The True Food franchise, owned partly by the Tucson-based holistic physician Andrew Weil, has now reached southern California and Colorado. It would be nice to think they’re just teasing the healthy eaters of northern California by keeping us waiting.

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Eerie day. I drove off the interstate to explore Roswell’s Main Street. The city hall building was the most impressive structure between Arizona and Louisiana. No wonder extraterrestrials landed here. That’s quite a dome. The rest of the city looks dead, even for a Sunday morning. No human being in site except for this guitarist, case open,  strumming on a street corner.

 

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An hour later I crossed a mountain pass and saw in front of me the White Sands Missile Range. Somewhere not far off to the left of the photo is Trinity Site, where the first atomic device was detonated. Tonight, Las Cruces. Tomorrow, Phoenix.

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DSC01288I feel secure in my prediction that I will never move to Lubbock. A stroll through the aisles of the local Sprouts market reinforced the grim impression I had of the place when I drove into town. However, I could not resist one last stop at a BBQ place, Tom & Bingo’s Hickory Pit BBQ (call me conflicted). At 3 o’clock in the afternoon, the two youngsters who owned the place were slicing up the last of the day’s brisket. I asked for just a few slices. “Well,” Bingo said, looking at her husband, “normally we don’t sell it that way, but we’re closing soon.” So they wrapped some slices in foil and I carried back to my desolate motel. It was pretty good. Juicy, good flavor, not as good as Franklin’s, but I’m prepared to believe they’re the best in town. Once I’m back in Arizona, where I will be among family and friends who eat well and healthily, I will breathe a sigh of relief. I’ll be almost home.

Tomorrow, back to Las Cruces, New Mexico. Now there, I may finally get to try some Hatch chilies.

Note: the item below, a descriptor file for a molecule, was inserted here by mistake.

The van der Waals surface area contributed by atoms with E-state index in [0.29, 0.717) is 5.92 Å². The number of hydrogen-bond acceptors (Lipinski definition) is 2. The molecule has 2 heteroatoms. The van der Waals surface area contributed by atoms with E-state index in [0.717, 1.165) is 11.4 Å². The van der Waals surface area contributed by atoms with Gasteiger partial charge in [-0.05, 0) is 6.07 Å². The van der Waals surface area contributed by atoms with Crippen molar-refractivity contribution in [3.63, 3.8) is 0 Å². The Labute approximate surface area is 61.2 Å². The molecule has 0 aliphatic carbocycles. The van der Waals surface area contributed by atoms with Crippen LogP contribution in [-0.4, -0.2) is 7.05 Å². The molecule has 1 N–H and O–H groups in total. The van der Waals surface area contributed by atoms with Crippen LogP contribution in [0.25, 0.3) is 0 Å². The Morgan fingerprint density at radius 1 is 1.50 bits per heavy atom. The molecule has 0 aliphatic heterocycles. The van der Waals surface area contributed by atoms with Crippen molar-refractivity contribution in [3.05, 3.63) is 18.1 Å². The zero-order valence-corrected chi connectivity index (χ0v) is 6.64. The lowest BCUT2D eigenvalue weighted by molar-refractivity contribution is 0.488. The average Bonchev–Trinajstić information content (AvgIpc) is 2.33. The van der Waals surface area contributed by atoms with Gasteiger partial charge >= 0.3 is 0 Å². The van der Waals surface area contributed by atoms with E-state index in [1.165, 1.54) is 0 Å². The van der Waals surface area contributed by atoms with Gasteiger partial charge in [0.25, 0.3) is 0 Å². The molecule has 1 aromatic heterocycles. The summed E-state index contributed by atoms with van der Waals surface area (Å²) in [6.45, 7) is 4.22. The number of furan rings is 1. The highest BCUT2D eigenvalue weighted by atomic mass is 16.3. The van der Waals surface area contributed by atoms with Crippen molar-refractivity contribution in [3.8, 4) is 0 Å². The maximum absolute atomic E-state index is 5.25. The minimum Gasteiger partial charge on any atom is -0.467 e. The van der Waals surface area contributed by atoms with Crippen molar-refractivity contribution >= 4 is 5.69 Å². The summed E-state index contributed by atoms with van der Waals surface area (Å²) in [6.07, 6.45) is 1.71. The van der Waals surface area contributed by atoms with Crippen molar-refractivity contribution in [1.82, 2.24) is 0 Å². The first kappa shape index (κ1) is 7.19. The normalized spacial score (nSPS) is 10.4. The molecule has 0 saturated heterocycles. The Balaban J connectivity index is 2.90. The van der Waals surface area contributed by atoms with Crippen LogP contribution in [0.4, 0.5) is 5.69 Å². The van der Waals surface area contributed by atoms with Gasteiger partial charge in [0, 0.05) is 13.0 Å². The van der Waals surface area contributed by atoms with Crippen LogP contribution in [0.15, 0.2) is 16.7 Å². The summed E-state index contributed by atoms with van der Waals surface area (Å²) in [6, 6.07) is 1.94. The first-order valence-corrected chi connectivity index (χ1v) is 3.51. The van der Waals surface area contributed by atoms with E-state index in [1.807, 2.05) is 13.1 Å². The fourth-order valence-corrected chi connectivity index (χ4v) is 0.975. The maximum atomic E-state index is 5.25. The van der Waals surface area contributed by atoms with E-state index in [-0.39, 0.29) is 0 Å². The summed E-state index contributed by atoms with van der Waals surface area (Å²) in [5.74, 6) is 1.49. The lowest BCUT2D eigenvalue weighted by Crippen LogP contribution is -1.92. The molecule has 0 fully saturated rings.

DSC01285For baby-boomers of leftist-liberal backgrounds, two places in the United States stand out most clearly in our cultural landscape: the balcony of the Lorraine Motel in Memphis and Dealey Plaza in Dallas (where were you on those days?). I visited the former almost twenty years ago. Today I visited the latter. Ground-Zero Conspiracy Theory America, I salute you.

The site is smaller and more banal than I imagined it would be. It is also macabre. A painted “X” in the roadway, the grassy knoll (with a large sign on the grassy knoll that reads “GRASSY KNOLL”), and the plinth on which Abraham Zapruder stood while he filmed the motorcade were for the first time stitched together in my imagination to form one large, three-dimensional image. It’s not an iconic site, because prior to today I did not have a clearly formed idea of how the many photos of the assassination I’ve seen fit together. I watched people run into the street during lulls in traffic to have their pictures taken at the spot where the limo was when Kennedy was hit (in the photo, the book depository is to the left).

DSC01280On top of the knoll, a man sat in the shade at a table covered with stills from the Zapruder film and with gruesome color headshots of the dead president on a hospital table. The Texas Book Depository now contains, among other businesses, the Sixth Floor Museum. I skipped it. But I could not resist stepping inside the JFK Assassination Gift Shop and Café. The cashier called the parents and their kids who stepped up to pay for their souvenirs “sugar” as if it were her job to console them. No one here looked in need of consolation.

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IMG_1319I did not take a photo of Little Rock, Arkansas, so you’ll have to settle for the Parthenon, a life-size replica of the original set in a city park in Nashville. I thought it rather awesome in a sober, humorless way. It conveys the imposing size of the Greek temple without any whimsy. No white gleaming marble, no gaudy paint (as it would have worn back in antiquity). A folly? Too glum, I’d say.

Tomorrow, Dallas.